The iconic humorist offers his take on the stranger-than-fiction (and stranger-than-fact) 2016 presidential election and its equally unbelievable aftermath. The 2016 election cycle was so absurd that celebrated political satirist, journalist, and die-hard Republican P. J. O’Rourke endorsed Democratic candidate Hillary Clinton. As P. J. put it, “America is experiencing the most severe outbreak of mass psychosis since the Salem witch trials of 1692. So why not put Hillary on the dunking stool?” In How the Hell Did This Happen?, P. J. brings his critical eye and inimitable voice to some seriously risky business. Starting in June 2015, he asks, “Who are these jacklegs, high-binders, wire-pullers, mountebanks, swellheads, buncombe spigots, four-flushers and animated spittoons offering themselves as worthy of America’s highest office?” and surveys the full cast of presidential candidates including everyone you’ve already forgotten and everyone you wish you could forget. P. J. offers a brief history of how our insane process for picking who will run for president evolved, from the very first nominating convention (thanks, Anti-Masonic Party) through the reforms of the Progressive era (because there’s nothing that can’t be worsened by reform) to the present. He takes us through the debates and key primaries and analyzes everything from the campaign platforms (or lack thereof) to presidential style (“Trump’s appearance—indeed, Trump’s existence—is a little guy’s idea of living large. A private plane! A swell joint in Florida! Gold-plated toilet handles!”). And he rises from the depths of despair to come up with a better way to choose a president. Following his come-to-Satan moment with Hillary and the Beginning of End Times in November, P. J. reckons with a new age: “America is experiencing a change in the nature of leadership. We’re getting rid of our leaders. And we’re starting at the top.” “Where are we going? Where have we been? P. J. O’Rourke casts his gimlet gaze on the circus of clowns-people foisted on us by the 2016 election—and demands to know How the Hell Did This Happen?” —Vanity Fair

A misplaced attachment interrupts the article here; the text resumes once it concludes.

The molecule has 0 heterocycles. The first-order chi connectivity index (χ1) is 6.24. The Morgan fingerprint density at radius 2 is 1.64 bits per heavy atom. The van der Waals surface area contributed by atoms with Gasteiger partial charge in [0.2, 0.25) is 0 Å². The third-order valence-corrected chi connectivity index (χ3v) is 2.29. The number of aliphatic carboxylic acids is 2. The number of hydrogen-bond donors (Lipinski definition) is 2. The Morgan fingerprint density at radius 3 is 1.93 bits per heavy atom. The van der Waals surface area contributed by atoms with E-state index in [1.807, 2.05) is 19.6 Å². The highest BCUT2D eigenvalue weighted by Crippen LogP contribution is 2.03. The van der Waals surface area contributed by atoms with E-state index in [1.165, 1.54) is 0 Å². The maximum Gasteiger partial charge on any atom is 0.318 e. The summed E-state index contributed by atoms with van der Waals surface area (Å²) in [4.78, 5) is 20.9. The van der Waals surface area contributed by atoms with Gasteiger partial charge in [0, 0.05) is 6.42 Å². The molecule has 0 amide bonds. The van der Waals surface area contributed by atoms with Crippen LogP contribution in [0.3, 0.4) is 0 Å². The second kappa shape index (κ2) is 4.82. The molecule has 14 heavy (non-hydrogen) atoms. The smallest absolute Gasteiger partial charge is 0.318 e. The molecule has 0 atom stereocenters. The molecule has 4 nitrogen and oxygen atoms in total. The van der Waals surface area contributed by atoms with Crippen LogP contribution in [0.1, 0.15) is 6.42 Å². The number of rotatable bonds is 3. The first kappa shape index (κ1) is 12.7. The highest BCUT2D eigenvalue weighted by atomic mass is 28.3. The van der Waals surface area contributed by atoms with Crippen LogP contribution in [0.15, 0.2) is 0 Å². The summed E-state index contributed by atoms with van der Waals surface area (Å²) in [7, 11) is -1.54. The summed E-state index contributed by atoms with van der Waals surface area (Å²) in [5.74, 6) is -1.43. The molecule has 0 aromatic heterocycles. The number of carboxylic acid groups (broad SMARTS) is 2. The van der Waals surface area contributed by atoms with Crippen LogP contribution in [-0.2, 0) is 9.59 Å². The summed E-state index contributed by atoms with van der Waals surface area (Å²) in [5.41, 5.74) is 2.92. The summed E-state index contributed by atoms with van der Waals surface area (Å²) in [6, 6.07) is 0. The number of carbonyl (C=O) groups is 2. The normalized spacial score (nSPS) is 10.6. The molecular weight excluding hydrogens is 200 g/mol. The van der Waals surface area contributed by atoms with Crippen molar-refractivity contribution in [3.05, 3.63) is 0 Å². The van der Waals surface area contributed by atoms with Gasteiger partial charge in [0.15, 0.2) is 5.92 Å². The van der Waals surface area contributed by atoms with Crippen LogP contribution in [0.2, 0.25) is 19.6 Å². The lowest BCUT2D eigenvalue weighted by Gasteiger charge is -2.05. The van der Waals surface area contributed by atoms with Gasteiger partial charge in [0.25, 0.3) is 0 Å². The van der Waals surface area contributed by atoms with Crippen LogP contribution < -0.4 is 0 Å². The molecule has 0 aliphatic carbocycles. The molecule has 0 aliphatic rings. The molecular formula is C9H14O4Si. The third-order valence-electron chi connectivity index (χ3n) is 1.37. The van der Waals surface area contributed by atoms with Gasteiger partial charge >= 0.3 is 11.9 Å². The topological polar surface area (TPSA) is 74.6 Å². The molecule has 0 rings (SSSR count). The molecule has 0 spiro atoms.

Dispatches from a workers’ revolt by the Memoirs of a Revolutionary author, “one of the most compelling of twentieth-century ethical and literary heroes” (Susan Sontag, winner of the National Book Award). Following in the wake of the carnage reaped across Europe by World War I, German workers undertook a struggle that would prove decisive in determining the course of the entire twentieth century. In 1923, the fledgling Comintern (The Communist International) dispatched Victor Serge, with his peerless journalistic skills, to Berlin to expedite the German Revolution and write these moving reports from the battlefront. Praise for Victor Serge “He was an eyewitness of events of world historical importance, of great hope and even greater tragedy. His political recollections are very important, because they reflect so well the mood of this lost generation . . . His articles and books speak for themselves, and we would be poorer without them.” —Partisan Review “I know of no other writer with whom Serge can be very usefully compared. The essence of the man and his books is to be found in his attitude to the truth.” —John Berger, Booker Prize–winning author “The novels, poems, memoirs and other writings of Victor Serge are among the finest works of literature inspired by the October Revolution that brought the working class to power in Russia in 1917 . . . His articles—like the work of John Reed, his American friend—let us follow revolutionary events as they unfold, as seen through the eyes of an exceptionally alert journalist.” —Scott McLemee, writer of the weekly “Intellectual Affairs” column for Inside Higher Ed